by Jim Nintzel
Donald Trump might astound Americans on a routine basis, but we must draw a bright red line between political speech and suggestions of violence. Responsible, stable individuals won’t take Trump’s rhetoric to its literal end, but his words may provide a magnet for those seeking infamy. They may provide inspiration or permission for those bent on bloodshed.Trump may or may not have been alluding to a desire to see Clinton shot, but here's the thing: His willingness to blow that kind of dog whistle is yet another sign that he is far too reckless to serve in the Oval Office. As Jonathan Chait notes at New York Mag:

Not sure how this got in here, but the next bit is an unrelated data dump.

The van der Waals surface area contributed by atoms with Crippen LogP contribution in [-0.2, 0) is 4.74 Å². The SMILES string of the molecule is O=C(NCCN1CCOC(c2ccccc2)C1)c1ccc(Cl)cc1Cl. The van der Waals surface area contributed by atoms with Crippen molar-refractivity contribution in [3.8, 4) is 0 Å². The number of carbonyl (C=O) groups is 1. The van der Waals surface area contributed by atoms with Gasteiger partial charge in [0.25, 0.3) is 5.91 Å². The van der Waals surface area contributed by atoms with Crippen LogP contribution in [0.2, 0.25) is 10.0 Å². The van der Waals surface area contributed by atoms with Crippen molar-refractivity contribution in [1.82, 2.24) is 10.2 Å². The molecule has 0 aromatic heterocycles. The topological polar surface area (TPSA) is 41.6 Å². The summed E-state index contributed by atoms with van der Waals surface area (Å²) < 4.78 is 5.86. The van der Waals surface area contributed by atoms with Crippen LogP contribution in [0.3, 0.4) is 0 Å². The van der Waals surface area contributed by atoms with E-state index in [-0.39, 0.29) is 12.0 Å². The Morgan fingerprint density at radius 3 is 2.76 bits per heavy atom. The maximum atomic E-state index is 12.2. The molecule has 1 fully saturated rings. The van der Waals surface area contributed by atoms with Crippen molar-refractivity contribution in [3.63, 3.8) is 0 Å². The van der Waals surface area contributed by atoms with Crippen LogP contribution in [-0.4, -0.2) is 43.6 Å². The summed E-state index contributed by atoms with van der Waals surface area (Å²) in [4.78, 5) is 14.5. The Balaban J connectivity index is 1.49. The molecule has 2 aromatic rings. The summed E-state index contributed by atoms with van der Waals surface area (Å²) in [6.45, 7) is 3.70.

It must be the responsibility of all Americans — from Donald Trump himself, to his supporters, to those who remain silent or oppose him — to unambiguously condemn these remarks and the violence they insinuate. The integrity of our democracy and the decency of our nation is at stake.
One fact that has grown bracingly clear over the course of the presidential campaign is that the campaign is not about any of the normal issues in American politics, but about democracy. The other elections we all remember have pitted two small-d democrats against each other. This one pits a small-d democrat against a candidate who has repeatedly stated that strong leaders crush their enemies, who warns without evidence that Antonin Scalia was murdered and that the election will be “rigged,” who threatens retaliatory policy crackdowns on owners of newspapers whose coverage displeases him, who has asked Russia’s autocrat to conduct a cyberattack on his opponent, and who, today, exhorted his audience to violent insurrection.